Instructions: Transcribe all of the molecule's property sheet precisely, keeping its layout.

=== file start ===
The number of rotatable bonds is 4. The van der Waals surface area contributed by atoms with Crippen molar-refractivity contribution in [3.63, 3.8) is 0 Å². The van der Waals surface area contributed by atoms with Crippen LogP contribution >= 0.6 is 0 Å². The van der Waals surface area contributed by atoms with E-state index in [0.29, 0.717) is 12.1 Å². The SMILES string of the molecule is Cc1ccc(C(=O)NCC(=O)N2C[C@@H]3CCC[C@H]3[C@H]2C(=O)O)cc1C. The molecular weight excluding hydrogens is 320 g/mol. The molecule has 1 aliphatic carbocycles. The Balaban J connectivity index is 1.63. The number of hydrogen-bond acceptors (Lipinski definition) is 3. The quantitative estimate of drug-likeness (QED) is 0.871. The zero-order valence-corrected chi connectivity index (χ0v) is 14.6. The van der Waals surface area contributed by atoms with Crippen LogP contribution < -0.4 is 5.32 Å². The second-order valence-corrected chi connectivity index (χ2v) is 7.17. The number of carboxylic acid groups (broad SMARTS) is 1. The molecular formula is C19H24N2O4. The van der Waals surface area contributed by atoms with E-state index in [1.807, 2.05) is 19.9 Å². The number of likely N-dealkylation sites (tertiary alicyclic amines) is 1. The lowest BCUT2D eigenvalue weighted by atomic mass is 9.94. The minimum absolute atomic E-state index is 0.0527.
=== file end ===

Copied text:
The number of rotatable bonds is 4. The van der Waals surface area contributed by atoms with Crippen molar-refractivity contribution in [3.63, 3.8) is 0 Å². The van der Waals surface area contributed by atoms with Crippen LogP contribution >= 0.6 is 0 Å². The van der Waals surface area contributed by atoms with E-state index in [0.29, 0.717) is 12.1 Å². The SMILES string of the molecule is Cc1ccc(C(=O)NCC(=O)N2C[C@@H]3CCC[C@H]3[C@H]2C(=O)O)cc1C. The molecular weight excluding hydrogens is 320 g/mol. The molecule has 1 aliphatic carbocycles. The Balaban J connectivity index is 1.63. The number of hydrogen-bond acceptors (Lipinski definition) is 3. The quantitative estimate of drug-likeness (QED) is 0.871. The zero-order valence-corrected chi connectivity index (χ0v) is 14.6. The van der Waals surface area contributed by atoms with Crippen LogP contribution < -0.4 is 5.32 Å². The second-order valence-corrected chi connectivity index (χ2v) is 7.17. The number of carboxylic acid groups (broad SMARTS) is 1. The molecular formula is C19H24N2O4. The van der Waals surface area contributed by atoms with E-state index in [1.807, 2.05) is 19.9 Å². The number of likely N-dealkylation sites (tertiary alicyclic amines) is 1. The lowest BCUT2D eigenvalue weighted by atomic mass is 9.94. The minimum absolute atomic E-state index is 0.0527.